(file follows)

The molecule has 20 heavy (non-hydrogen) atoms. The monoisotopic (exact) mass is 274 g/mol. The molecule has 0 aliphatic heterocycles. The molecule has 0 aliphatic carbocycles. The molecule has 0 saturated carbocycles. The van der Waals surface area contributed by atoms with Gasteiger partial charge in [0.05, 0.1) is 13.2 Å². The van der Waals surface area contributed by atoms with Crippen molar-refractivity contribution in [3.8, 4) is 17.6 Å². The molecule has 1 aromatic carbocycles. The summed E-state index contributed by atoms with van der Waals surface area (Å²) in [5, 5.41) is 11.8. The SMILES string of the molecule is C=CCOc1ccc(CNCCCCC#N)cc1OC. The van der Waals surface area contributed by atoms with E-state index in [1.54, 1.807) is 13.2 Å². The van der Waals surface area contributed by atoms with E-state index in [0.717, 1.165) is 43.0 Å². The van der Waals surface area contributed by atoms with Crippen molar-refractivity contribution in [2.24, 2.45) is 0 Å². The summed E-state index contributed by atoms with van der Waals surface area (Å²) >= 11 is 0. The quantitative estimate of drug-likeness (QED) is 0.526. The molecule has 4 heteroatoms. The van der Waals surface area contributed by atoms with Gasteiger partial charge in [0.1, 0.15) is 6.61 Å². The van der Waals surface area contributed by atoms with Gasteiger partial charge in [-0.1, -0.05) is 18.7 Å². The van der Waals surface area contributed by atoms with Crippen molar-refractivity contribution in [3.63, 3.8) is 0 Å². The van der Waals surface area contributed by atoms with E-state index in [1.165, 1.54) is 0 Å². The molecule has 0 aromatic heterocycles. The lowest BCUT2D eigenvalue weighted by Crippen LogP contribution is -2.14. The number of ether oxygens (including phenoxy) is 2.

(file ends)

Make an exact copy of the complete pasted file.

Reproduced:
The molecule has 20 heavy (non-hydrogen) atoms. The monoisotopic (exact) mass is 274 g/mol. The molecule has 0 aliphatic heterocycles. The molecule has 0 aliphatic carbocycles. The molecule has 0 saturated carbocycles. The van der Waals surface area contributed by atoms with Gasteiger partial charge in [0.05, 0.1) is 13.2 Å². The van der Waals surface area contributed by atoms with Crippen molar-refractivity contribution in [3.8, 4) is 17.6 Å². The molecule has 1 aromatic carbocycles. The summed E-state index contributed by atoms with van der Waals surface area (Å²) in [5, 5.41) is 11.8. The SMILES string of the molecule is C=CCOc1ccc(CNCCCCC#N)cc1OC. The van der Waals surface area contributed by atoms with E-state index in [1.54, 1.807) is 13.2 Å². The van der Waals surface area contributed by atoms with E-state index in [0.717, 1.165) is 43.0 Å². The van der Waals surface area contributed by atoms with Crippen molar-refractivity contribution in [2.24, 2.45) is 0 Å². The summed E-state index contributed by atoms with van der Waals surface area (Å²) >= 11 is 0. The quantitative estimate of drug-likeness (QED) is 0.526. The molecule has 4 heteroatoms. The van der Waals surface area contributed by atoms with Gasteiger partial charge in [0.1, 0.15) is 6.61 Å². The van der Waals surface area contributed by atoms with Gasteiger partial charge in [-0.1, -0.05) is 18.7 Å². The van der Waals surface area contributed by atoms with Crippen molar-refractivity contribution in [3.63, 3.8) is 0 Å². The van der Waals surface area contributed by atoms with E-state index in [1.165, 1.54) is 0 Å². The molecule has 0 aromatic heterocycles. The lowest BCUT2D eigenvalue weighted by Crippen LogP contribution is -2.14. The number of ether oxygens (including phenoxy) is 2.